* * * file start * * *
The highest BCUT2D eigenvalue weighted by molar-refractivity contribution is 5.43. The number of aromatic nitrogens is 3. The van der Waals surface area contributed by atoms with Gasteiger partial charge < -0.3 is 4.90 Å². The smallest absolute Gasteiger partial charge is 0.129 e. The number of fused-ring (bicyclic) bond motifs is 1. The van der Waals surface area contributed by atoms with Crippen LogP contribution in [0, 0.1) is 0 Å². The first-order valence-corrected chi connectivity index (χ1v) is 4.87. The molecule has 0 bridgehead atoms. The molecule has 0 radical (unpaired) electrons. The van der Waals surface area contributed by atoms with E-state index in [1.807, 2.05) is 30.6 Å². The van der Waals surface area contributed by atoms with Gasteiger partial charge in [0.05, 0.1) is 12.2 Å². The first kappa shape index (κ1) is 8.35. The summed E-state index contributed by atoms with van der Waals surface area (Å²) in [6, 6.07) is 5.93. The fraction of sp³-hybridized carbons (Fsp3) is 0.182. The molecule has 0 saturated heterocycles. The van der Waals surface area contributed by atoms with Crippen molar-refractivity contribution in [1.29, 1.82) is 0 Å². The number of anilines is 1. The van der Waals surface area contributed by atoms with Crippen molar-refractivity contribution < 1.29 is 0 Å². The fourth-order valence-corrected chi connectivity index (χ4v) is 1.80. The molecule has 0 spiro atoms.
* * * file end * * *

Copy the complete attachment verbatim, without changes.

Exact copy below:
The highest BCUT2D eigenvalue weighted by molar-refractivity contribution is 5.43. The number of aromatic nitrogens is 3. The van der Waals surface area contributed by atoms with Gasteiger partial charge < -0.3 is 4.90 Å². The smallest absolute Gasteiger partial charge is 0.129 e. The number of fused-ring (bicyclic) bond motifs is 1. The van der Waals surface area contributed by atoms with Crippen LogP contribution in [0, 0.1) is 0 Å². The first-order valence-corrected chi connectivity index (χ1v) is 4.87. The molecule has 0 bridgehead atoms. The molecule has 0 radical (unpaired) electrons. The van der Waals surface area contributed by atoms with E-state index in [1.807, 2.05) is 30.6 Å². The van der Waals surface area contributed by atoms with Gasteiger partial charge in [0.05, 0.1) is 12.2 Å². The first kappa shape index (κ1) is 8.35. The summed E-state index contributed by atoms with van der Waals surface area (Å²) in [6, 6.07) is 5.93. The fraction of sp³-hybridized carbons (Fsp3) is 0.182. The molecule has 0 saturated heterocycles. The van der Waals surface area contributed by atoms with Crippen molar-refractivity contribution in [1.29, 1.82) is 0 Å². The number of anilines is 1. The van der Waals surface area contributed by atoms with Crippen molar-refractivity contribution < 1.29 is 0 Å². The fourth-order valence-corrected chi connectivity index (χ4v) is 1.80. The molecule has 0 spiro atoms.